Alabama wrapped up its spring practice over the weekend with a spirited A-Day in front of 47,000 Crimson Tide faithful, the largest American sports crowd since the start of the pandemic.

The SEC, it just means more.

Although the Tide dealt with a slew of nagging injuries to probable starters over the last month, the spring still offered Nick Saban & Co., a chance to evaluate the progress of second-year quarterback Bryce Young, as well as get a glimpse of a potential salty defense spearheaded by a cast of impact pass rushers and a deep secondary.

Alabama lost a record-setting quarterback, the Heisman Trophy winner, the best cornerback in college football and a host of other future pros, yet the Tide still enter offseason as the odds-on favorite to repeat as national champions. So while some may see Alabama as a bit vulnerable in 2021, the expectations in Tuscaloosa have not changed.

Over the next week, we’ll look at some questions surrounding Alabama’s offense and defense as the Tide look to maintain their stranglehold on the top spot in college football.

Here are five questions — and potential answers — that could define Alabama offensively in 2021.

Has Bryce Young cemented his spot as Alabama’s starting quarterback?

Very, very likely … but the cement hasn’t totally hardened just yet.

With Alabama playing an all-SEC slate in 2020, the former 5-star recruit didn’t see many opportunities, but Young entered the spring as the favorite to replace Mac Jones as the team’s QB1, and the California native didn’t do anything to jeopardize his chances.

Young took all the first-team reps during the spring, throwing for 333 yards on A-Day on his way to MVP honors. Despite the vanilla scheme, Young still showcased a strong arm, a steadiness managing the offense and improvisational playmaking ability.

Working behind an OL unit still in progress (more on that to come), Young displayed a lethal skill-set to extend plays with light, quick feet. The sophomore doesn’t have elite size, but he is a smooth, agile athlete, and his mobility, both as a passer and a runner, will definitely be an asset in 2021, especially in the Tide’s heavy RPO scheme.

And yet, the quarterback competition isn’t *completely* over, as Saban wouldn’t shut the door this spring, simply saying Young “is the quarterback right now.”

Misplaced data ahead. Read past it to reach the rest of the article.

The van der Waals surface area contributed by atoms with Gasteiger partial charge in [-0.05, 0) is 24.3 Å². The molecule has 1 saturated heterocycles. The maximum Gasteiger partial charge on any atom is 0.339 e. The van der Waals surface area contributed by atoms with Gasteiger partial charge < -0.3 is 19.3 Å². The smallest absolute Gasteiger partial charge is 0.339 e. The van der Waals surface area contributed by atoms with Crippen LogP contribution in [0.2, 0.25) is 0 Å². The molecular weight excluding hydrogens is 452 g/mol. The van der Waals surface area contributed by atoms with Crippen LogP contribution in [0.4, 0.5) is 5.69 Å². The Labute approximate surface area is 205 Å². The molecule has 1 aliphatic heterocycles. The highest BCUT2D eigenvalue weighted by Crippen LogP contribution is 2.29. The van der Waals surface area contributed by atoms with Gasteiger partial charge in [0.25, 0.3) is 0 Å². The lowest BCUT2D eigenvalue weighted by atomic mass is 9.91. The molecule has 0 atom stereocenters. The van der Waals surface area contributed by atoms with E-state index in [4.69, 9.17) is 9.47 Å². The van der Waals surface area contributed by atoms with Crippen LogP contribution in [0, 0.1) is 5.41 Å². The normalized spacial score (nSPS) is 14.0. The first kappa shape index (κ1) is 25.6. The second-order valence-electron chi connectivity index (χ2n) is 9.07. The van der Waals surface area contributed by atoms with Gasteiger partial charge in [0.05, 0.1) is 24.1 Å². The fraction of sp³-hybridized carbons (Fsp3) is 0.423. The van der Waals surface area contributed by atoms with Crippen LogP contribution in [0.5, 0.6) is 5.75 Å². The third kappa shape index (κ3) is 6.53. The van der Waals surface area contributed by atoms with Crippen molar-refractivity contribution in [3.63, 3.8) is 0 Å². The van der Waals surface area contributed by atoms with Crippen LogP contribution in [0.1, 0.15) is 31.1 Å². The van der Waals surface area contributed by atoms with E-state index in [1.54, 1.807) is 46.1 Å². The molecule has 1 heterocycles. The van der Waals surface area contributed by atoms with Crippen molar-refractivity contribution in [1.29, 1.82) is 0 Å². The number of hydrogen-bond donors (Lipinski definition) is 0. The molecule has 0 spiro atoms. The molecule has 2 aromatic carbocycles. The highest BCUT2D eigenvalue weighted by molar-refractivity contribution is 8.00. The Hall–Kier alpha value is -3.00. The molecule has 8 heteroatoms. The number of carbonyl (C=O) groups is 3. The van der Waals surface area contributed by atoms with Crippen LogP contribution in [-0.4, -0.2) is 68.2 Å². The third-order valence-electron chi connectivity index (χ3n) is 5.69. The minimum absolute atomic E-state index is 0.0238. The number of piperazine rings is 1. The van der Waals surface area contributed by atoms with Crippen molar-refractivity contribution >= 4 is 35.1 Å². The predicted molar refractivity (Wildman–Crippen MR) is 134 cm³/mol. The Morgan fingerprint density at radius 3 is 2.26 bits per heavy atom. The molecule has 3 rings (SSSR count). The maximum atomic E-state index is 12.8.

While Paul Tyson received the second-team reps on A-Day, freshman early enrollee Jalen Milroe has reportedly turned lots of heads this spring. ESPN analyst Kirk Herbstreit couldn’t stop raving about Milroe’s potential on the broadcast — this despite Milroe not playing in the game due to undisclosed reasons.

Barring an injury though, Young will be Alabama’s starter this fall. Although he wasn’t perfect on A-Day (he held the ball a bit too long at times, botched an end-of-half situation and also had a few too many wayward throws), he’s a natural fit for what the Tide want to do offensively and he has a very high ceiling. Should Milroe continue his impressive showing and have a really strong preseason camp, it simply gives Saban another option to toy with behind center.

Could 12 personnel become a bigger factor in Alabama’s base offense?

Sure seems like it.

Under former offensive coordinator Steve Sarkisian, Alabama was largely a base 11 personnel (1 RB, 1 TE, 3 WR) unit, but with former NFL head coach Bill O’Brien now calling the plays, the Tide appear suited to mix in more 2 tight end sets. And that makes sense, too, because they have two really intriguing talents at the position.

Once again, Alabama is loaded at tailback, with as many as six guys competing for carries, but its two-headed tight end tandem consists of a potential 1st-rounder in Jahleel Billingsley, a 6-4, 230-pound matchup nightmare, and an intriguing third-year tight end Cameron Latu, who had folks buzzing all spring.